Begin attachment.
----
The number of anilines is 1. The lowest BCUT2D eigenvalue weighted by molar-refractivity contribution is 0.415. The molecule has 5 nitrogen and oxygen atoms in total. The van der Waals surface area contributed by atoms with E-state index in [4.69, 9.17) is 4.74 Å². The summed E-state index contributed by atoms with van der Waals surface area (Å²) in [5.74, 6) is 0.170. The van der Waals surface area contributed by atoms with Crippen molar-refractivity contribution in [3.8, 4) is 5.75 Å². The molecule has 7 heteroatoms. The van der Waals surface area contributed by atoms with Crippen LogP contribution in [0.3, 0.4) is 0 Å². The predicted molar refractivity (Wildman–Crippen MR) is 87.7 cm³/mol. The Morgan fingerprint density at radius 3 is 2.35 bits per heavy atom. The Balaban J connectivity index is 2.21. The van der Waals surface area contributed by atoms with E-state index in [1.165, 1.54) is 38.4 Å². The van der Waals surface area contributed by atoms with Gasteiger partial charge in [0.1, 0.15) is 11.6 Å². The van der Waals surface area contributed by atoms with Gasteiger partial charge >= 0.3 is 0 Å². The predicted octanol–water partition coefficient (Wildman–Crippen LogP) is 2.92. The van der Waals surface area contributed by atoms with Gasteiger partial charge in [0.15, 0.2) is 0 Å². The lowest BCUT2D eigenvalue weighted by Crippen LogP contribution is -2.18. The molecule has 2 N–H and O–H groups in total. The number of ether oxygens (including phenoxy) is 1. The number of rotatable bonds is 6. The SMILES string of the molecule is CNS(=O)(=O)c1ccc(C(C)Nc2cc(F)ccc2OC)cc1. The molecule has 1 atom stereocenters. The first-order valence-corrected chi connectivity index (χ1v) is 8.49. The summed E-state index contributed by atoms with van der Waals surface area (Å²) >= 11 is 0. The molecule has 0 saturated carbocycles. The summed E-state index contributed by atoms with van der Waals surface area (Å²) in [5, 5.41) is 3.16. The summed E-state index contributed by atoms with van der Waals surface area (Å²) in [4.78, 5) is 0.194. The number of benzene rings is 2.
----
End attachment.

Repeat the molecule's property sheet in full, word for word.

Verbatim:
The number of anilines is 1. The lowest BCUT2D eigenvalue weighted by molar-refractivity contribution is 0.415. The molecule has 5 nitrogen and oxygen atoms in total. The van der Waals surface area contributed by atoms with E-state index in [4.69, 9.17) is 4.74 Å². The summed E-state index contributed by atoms with van der Waals surface area (Å²) in [5.74, 6) is 0.170. The van der Waals surface area contributed by atoms with Crippen molar-refractivity contribution in [3.8, 4) is 5.75 Å². The molecule has 7 heteroatoms. The van der Waals surface area contributed by atoms with Crippen LogP contribution in [0.3, 0.4) is 0 Å². The predicted molar refractivity (Wildman–Crippen MR) is 87.7 cm³/mol. The Morgan fingerprint density at radius 3 is 2.35 bits per heavy atom. The Balaban J connectivity index is 2.21. The van der Waals surface area contributed by atoms with E-state index in [1.165, 1.54) is 38.4 Å². The van der Waals surface area contributed by atoms with Gasteiger partial charge in [0.1, 0.15) is 11.6 Å². The van der Waals surface area contributed by atoms with Gasteiger partial charge >= 0.3 is 0 Å². The predicted octanol–water partition coefficient (Wildman–Crippen LogP) is 2.92. The van der Waals surface area contributed by atoms with Gasteiger partial charge in [0.15, 0.2) is 0 Å². The lowest BCUT2D eigenvalue weighted by Crippen LogP contribution is -2.18. The molecule has 2 N–H and O–H groups in total. The number of ether oxygens (including phenoxy) is 1. The number of rotatable bonds is 6. The SMILES string of the molecule is CNS(=O)(=O)c1ccc(C(C)Nc2cc(F)ccc2OC)cc1. The molecule has 1 atom stereocenters. The first-order valence-corrected chi connectivity index (χ1v) is 8.49. The summed E-state index contributed by atoms with van der Waals surface area (Å²) >= 11 is 0. The molecule has 0 saturated carbocycles. The summed E-state index contributed by atoms with van der Waals surface area (Å²) in [5, 5.41) is 3.16. The summed E-state index contributed by atoms with van der Waals surface area (Å²) in [4.78, 5) is 0.194. The number of benzene rings is 2.